Geothermal projects get started in USA

The United States’ geothermal industry is cautiously celebrating the return of investors to hot projects that had cooled off with the recession.
The Geothermal Energy Association (GEA) expects at least a half-dozen idled projects to finally begin construction in the next three years thanks to $6 billion in renewed investments, including a $96.8 million U.S. Department of Energy loan guarantee announced last week for the 23 MW Neal Hot Springs power plant in Eastern Oregon.
“There are probably more geothermal projects under development today in the United States than there has ever been in U.S. history,” said GEA Executive Director Karl Gawell.
The GEA hopes to release better estimates at the end of the month, so it is still unclear how many projects will actually get enough funding for completion. For now, Gawell says he has accumulated anecdotal evidence that more investors are picking up where they left off in 2008 and 2009.
Though exploration has all but stopped, the industry is hopeful that the extension of the Section 1603 Tax Credit program could provide a cash incentive for new development. Some say federal grants could also help jump-start investment in rapidly advancing low-temperature technology, creating the potential for a new wave of next-generation projects.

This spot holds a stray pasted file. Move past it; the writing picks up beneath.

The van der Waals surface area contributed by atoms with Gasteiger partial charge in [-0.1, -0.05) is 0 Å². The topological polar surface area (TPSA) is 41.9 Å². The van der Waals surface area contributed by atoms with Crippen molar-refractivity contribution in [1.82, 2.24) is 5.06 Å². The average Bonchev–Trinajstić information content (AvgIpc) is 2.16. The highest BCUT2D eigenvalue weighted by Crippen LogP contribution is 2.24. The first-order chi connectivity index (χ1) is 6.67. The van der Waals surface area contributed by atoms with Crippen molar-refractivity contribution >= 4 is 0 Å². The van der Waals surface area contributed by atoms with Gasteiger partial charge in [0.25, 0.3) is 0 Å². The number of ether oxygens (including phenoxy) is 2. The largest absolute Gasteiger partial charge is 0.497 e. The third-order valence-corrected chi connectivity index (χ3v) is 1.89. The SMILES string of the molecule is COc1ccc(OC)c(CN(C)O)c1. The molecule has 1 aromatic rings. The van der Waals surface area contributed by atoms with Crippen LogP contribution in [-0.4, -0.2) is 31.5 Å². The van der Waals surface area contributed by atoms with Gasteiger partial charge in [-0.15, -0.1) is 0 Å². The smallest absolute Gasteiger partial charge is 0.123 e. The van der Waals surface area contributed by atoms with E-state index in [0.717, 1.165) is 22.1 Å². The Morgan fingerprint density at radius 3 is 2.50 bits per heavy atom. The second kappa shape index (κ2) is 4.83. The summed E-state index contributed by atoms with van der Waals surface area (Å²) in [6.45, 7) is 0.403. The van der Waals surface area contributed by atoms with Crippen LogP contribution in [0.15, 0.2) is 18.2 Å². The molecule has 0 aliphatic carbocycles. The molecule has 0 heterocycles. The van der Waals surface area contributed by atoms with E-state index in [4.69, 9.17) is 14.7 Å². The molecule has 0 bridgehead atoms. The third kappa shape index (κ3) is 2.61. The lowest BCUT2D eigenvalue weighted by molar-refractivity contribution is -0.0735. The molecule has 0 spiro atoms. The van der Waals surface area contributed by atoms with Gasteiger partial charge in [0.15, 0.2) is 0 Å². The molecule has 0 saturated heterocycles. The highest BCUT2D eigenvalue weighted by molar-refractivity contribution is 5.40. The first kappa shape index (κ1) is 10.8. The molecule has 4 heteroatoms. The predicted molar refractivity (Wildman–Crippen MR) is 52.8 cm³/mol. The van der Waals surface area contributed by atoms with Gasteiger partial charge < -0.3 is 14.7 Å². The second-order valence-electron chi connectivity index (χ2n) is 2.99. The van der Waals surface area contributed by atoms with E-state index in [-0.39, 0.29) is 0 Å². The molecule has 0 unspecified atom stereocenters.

Some of the biggest geothermal developers are not yet convinced that 2011 will be the time to invest in the costly drilling of new exploration wells. Since the U.S. has become mired in the politics of climate change, there are no guarantees that cash grants through a one-year tax credit extension will sustain growth beyond 2011.
Yes even amid all the uncertainty in the U.S., Ormat and other developers are focusing attention overseas, where developing countries view geothermal resources as less expensive alternatives to coal power plants.
“When things are slow in the U.S. … our sales folks are developing projects in the ring of fire region in places with prolific geothermal resources, like Indonesia,” said Ormat spokesman Paul Thompson.
GEA estimates the addition of at least 1,000 MW of U.S.-based geothermal projects in the next three years.

Source: www.renewableenergyworld.com

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Posted by on Mar 14 2011. Filed under _featured slider, BUSINESS, Geothermal, INDUSTRY, Market News, USA, WORLD. You can follow any responses to this entry through the RSS 2.0. You can leave a response or trackback to this entry

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